I'm sitting in a coffee shop in Brentwood, with a laptop in front of me, next to a window facing San Vicente Boulevard. I'm trying to write a book. Not sure yet what it'll be about, but it's going to be something deep, profound, voice-of-my-generation-ish, critically admired and vaguely popular (but not too popular, since popularity is the death of all aspirant "serious" literature). This book, I'm sure, will be so transcendent, so universally beloved, that the computer it was written on will be bronzed and displayed next to the pen and inkwell of the Constitution. The coffee shop it was written in will be designated a historical landmark. And I will be exalted and canonized and fondly remembered as one of the all-time greats -- that is, until I die and get my head chopped off to be cryogenically frozen in a lab in Arizona.
But before I can write my magnum opus, I have to find something to write about. And this task has been made supremely difficult by the two women sitting at the next table. They are wearing flowery maxi dresses and straw fedoras, and they are beautiful. They are all adjectives that have never been ascribed to me: gorgeous, classy, elegant, tall and blonde. They are sipping on carrot juice and coconut water, loudly discussing the benefits of going on a cleanse. "Have you tried a wheatgrass latte? Delish!" These are women who never fail to shorten a multisyllabic word.
I went on a cleanse once. I was going through a feeling-gross phase because I unadvisedly opened an Us Weekly and happened upon a page of celebrity bikini photos. I didn't stop to think, "Well, their body is their job", or "Everything here is Photoshopped anyway;" I just saw Jennifer Aniston in a two-piece and immediately cursed my snickerdoodle thighs. So I set out to do a cleanse, or, as the website called it, a "reboot", because it's healthy to have a man-as-machine attitude towards these things. For three days, I was to drink only pre-made colorful juices with ingredients like stevia, maca and hexagonally structured water. I made it thirty-six hours before I gave up and ate an entire rotisserie chicken. But I learned a lot from the experience: mainly that I have zero discipline when it comes to food, and telling everyone you're on a juice cleanse is a great way to admit to taking watery shits.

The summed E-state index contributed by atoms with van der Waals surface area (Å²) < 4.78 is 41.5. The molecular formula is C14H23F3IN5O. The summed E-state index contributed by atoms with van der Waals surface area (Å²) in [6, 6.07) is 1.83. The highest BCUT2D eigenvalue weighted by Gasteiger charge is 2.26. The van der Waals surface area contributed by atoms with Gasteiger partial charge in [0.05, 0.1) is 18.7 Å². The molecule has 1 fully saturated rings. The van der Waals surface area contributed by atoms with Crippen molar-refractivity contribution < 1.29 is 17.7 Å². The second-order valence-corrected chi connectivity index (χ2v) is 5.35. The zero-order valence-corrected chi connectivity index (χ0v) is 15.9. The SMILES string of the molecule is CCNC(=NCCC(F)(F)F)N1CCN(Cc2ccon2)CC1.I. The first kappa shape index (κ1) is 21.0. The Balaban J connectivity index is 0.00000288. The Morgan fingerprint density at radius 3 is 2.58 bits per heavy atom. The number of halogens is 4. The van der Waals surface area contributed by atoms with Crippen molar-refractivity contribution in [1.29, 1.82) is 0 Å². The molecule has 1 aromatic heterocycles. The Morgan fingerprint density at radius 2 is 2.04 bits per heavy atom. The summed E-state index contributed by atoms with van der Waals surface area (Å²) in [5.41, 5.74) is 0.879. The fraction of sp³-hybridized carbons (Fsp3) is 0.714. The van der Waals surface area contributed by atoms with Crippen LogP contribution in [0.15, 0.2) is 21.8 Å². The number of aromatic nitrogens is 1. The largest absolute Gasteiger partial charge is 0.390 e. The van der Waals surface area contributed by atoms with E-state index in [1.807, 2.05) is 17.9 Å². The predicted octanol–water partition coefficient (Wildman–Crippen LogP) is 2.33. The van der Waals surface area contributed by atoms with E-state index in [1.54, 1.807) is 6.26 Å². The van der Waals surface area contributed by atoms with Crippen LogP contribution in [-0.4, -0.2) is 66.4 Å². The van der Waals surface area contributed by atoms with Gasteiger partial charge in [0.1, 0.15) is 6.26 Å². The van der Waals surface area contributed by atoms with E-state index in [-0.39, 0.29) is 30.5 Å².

Mental note: Don't talk about shit in my book. The Pulitzer Prize committee won't like that. Okay, I have to stop procrastinating and write. This book has to break the barrier of ethnic voices writing only ethnic pieces, crush the glass ceiling of women being published and reviewed less than men. YES, something like that, but less pedantic. Or more pedantic. I should look up "pedantic" to see if I'm using it right. At the table next to me, my beautiful neighbors are now sharing a scone. A single scone. A scone that they have ordered only after ensuring that it is an organic, whole-wheat, gluten-free, ethically-farmed, fair-trade scone. The woman next to me takes a bite, does the dramatic eyes-closed, really-savoring-it move. "We did yoga today, so we deserve this." They giggle maniacally, like they just committed an unthinkable murder.